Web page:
Robert is a bad boy who enjoys whisky, leather jackets and skulking in alleyways. Brian is a large, jolly chap who looks a tiny bit like the Ghost of Christmas Present from The Muppets Christmas Carol. Damien is a cape-wearing goth who loves blood, hates garlic, and wonders why Hot Topic would describe a ruffled blouse as “Victorian” when it’s so clearly Edwardian. Ugh, the savages.
All of these seemingly disparate men have one thing in common: they’re dads looking to date other dads in a new game called Dream Daddy: A Dad Dating Simulator. Launched earlier in July, it’s currently holding the top spot on Steam, the dominant online PC games store better known for sci-fi shooters and serious fantasy role-playing adventures. Excitement round the title was so high, that when the release was delayed by a few hours, co-developer Vernon Shaw had to post an apology to wildly expectant fans on Twitter. It received over 17,000 likes.
If your idea of “dad” is, well, your dad, the stereotypical papa with that telltale horseshoe of hair and an interest in old cars, new golf clubs and calling you up to ask if you’ve done your taxes yet, then think again – these are dads for our modern age. These are dads that wear loud, cat-print shirts, that have pierced eyebrows and purple hair, dads that listen to cool bands because they want to and not because they’re trying to impress younger co-workers.
In Dream Daddy, you are also one of those dads, and they want to date you.
The game works like most other dating simulations, a genre that’s been around for over 30 years, but doesn’t often get mainstream coverage – usually, you follow a story, meet potential partners, chat to them, date them and see if you can end up with the nicest. In Dream Daddy, your character (who you get to intricately customise) moves into a new town with your 18-year-old daughter in tow, after recently being widowed. You’re ready to move on and meet a bunch of eligible men within your first hour or two of arriving. They’re all looking for love, and love just happens to look like whatever you’ve designed your character to look like. Through conversation, dialogue choices and mini-games, you will try to impress those dads until they like you enough to take it to the next level (although there is nothing more explicit than the implication of sex and the occasional glimpse of boxer briefs).
So how did a game about dads dating each other – a relatively niche subgenre of an already niche kind of game – become number one on Steam, a PC store with over 125m users?
Well, Dream Daddy’s success is indicative of a confluence of multiple themes becoming popular right now. First, there’s the “daddy” trend in current pop culture, where “daddy” means an older man who is sexually interested in younger men or women. The term has been around for a while, and has started to filter into video game design in recent years. An exact definition is harder to pin down; it is usually refers to a character, who is larger and typically older than the average player, someone serious but with a sense of humour – someone you look up to even when you’re playing the game as them. Think Geralt, the gruff-voiced monster slayer from from The Witcher, or Mitsurugi, the elder statesman from the Soul Caliber series of fighting games. Some modern characters are more overtly paternal, such as Joel from post-apocalyptic adventure The Last of Us, Booker DeWitt from Bioshock Infinite and Nathan Drake’s surrogate father figure Sully in Uncharted. These are daddies that you can’t help but want to please – and they have become a key element of mainstream games design.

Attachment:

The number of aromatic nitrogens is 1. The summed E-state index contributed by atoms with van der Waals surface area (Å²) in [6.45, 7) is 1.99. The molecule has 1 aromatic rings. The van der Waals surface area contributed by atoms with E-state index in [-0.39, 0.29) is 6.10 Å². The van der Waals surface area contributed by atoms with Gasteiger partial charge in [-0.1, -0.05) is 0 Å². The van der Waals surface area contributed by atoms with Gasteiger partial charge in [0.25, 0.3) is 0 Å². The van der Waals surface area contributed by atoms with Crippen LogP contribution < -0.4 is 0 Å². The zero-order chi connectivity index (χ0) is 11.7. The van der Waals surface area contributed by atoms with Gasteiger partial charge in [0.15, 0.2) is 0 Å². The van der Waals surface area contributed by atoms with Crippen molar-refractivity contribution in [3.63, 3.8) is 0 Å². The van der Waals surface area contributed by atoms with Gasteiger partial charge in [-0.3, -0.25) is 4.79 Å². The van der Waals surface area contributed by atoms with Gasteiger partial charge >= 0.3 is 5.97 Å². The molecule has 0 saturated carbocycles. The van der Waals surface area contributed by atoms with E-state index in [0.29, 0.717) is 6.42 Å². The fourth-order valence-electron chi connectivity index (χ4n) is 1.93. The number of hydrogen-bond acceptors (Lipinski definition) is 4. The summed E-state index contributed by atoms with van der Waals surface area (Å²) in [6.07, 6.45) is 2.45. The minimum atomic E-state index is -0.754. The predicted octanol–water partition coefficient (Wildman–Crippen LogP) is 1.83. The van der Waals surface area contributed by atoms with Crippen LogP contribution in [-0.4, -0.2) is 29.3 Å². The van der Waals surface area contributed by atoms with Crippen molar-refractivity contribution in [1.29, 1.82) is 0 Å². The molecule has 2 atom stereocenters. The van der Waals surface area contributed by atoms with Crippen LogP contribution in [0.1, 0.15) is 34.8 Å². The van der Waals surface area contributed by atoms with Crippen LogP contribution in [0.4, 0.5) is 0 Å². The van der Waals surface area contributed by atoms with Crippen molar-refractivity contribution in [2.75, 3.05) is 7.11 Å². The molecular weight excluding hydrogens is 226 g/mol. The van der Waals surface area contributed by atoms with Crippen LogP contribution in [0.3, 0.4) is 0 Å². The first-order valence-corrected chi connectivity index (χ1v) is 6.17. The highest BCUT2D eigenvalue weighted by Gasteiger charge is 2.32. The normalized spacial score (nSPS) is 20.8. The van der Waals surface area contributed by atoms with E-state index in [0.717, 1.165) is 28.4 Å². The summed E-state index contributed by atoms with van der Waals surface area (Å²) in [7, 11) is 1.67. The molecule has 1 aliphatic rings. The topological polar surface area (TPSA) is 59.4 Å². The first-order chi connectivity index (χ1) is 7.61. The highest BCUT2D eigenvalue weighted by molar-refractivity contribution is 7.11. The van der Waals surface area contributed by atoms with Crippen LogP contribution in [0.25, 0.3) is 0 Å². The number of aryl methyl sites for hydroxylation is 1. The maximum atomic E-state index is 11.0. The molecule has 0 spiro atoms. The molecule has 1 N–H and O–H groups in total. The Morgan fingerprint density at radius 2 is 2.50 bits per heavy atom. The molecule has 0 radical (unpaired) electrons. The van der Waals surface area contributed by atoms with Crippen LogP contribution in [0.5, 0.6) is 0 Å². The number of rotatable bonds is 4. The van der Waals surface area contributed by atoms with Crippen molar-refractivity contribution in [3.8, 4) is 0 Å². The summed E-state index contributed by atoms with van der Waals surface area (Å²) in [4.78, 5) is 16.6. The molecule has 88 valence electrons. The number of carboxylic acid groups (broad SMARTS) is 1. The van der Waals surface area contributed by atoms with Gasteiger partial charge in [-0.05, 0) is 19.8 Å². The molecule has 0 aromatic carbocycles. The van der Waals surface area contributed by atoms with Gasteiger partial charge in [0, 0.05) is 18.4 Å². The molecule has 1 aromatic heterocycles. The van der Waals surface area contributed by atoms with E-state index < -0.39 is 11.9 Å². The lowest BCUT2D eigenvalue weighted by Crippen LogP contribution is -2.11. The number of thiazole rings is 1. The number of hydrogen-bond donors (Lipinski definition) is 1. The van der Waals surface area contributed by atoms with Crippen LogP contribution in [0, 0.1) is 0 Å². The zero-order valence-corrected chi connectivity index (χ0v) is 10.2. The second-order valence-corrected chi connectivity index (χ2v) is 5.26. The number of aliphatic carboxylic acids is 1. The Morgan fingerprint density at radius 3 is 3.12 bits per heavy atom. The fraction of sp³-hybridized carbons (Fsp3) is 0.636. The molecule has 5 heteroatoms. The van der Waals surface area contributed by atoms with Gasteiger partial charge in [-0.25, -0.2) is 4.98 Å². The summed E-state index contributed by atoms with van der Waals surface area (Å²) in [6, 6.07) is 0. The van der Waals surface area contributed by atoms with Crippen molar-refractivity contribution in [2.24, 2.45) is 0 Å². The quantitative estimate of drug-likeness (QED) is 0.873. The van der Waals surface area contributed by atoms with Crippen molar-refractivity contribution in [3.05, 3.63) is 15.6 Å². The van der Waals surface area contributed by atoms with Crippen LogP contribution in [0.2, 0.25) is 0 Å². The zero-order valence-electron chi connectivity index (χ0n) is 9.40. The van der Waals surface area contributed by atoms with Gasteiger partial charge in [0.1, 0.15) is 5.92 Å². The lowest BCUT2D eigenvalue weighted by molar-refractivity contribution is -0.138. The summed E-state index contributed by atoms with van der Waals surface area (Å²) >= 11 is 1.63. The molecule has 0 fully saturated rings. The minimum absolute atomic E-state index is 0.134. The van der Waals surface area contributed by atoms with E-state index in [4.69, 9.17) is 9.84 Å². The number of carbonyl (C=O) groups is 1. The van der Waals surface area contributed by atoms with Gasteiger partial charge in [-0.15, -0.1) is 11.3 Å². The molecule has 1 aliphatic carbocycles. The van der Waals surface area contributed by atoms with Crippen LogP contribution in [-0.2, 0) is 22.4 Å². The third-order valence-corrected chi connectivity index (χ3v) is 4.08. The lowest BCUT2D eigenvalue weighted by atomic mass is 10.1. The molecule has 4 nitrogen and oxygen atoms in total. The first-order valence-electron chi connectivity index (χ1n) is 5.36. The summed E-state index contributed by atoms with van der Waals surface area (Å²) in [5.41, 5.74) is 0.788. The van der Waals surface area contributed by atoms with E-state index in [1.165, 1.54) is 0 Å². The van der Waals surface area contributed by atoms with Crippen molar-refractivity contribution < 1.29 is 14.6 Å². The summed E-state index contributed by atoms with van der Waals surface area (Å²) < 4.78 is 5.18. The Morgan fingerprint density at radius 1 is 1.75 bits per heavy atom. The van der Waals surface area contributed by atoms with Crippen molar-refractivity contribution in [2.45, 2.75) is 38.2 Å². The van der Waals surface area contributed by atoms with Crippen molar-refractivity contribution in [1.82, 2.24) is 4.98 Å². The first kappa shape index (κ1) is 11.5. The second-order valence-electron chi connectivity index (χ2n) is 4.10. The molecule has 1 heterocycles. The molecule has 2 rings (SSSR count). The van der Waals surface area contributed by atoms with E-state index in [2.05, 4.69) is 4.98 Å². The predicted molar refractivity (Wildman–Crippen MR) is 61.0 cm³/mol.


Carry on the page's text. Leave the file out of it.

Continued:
Secondly, there is a growing demand for queer games in an industry where mainstream hits tend to represent the white, hetero male-gaze, leaving straight women, people of colour and a huge proportion of LGBT people out in the cold. For years they have had to make do with independently made visual novels, dating games imported from Japan or the “everyone is bisexual” approach of Bioware’s Dragon Age and Mass Effect games. It’s not that games by and for this diverse market don’t exist but they often don’t receive the publicity they need to get them into the hands of as many people who want them. Dream Daddy, however, has enjoyed the push of its publisher, Game Grumps – a hugely influential YouTube channel with nearly 4 million subscribers. Given this boost, Dream Daddy proves there’s a largely untapped audience queer-themed games.
There is also a growing interest in games that think about and explore relationships, rather than just using humans as action ciphers. A broadening, diversifying audience and a growing community of creators who see games as a mode of self-expression means that we’re seeing more titles that revolve around personal interactions, character customisation, romance and choice. The Sims has always been the obvious standard bearer here, but recent critical hits such as Gone Home, Life is Strange and the experimental titles of Nina Freeman, Christine Love and Robert Yang are pushing in games toward human complexity.
It’s genuinely funny, it’s sincere, it doesn’t poke fun at its players or its characters, it never punches down and it features positive depictions of gay and trans characters that don’t feel shoehorned in or spotlighted in uncomfortable ways. The interactions between dads and other dads and between the dads and their kids are all depicted as important and meaningful. Dream Daddy promotes healthy attitudes towards fatherhood, dating and sex. In these uncertain, troubling times, it could be exactly what people need.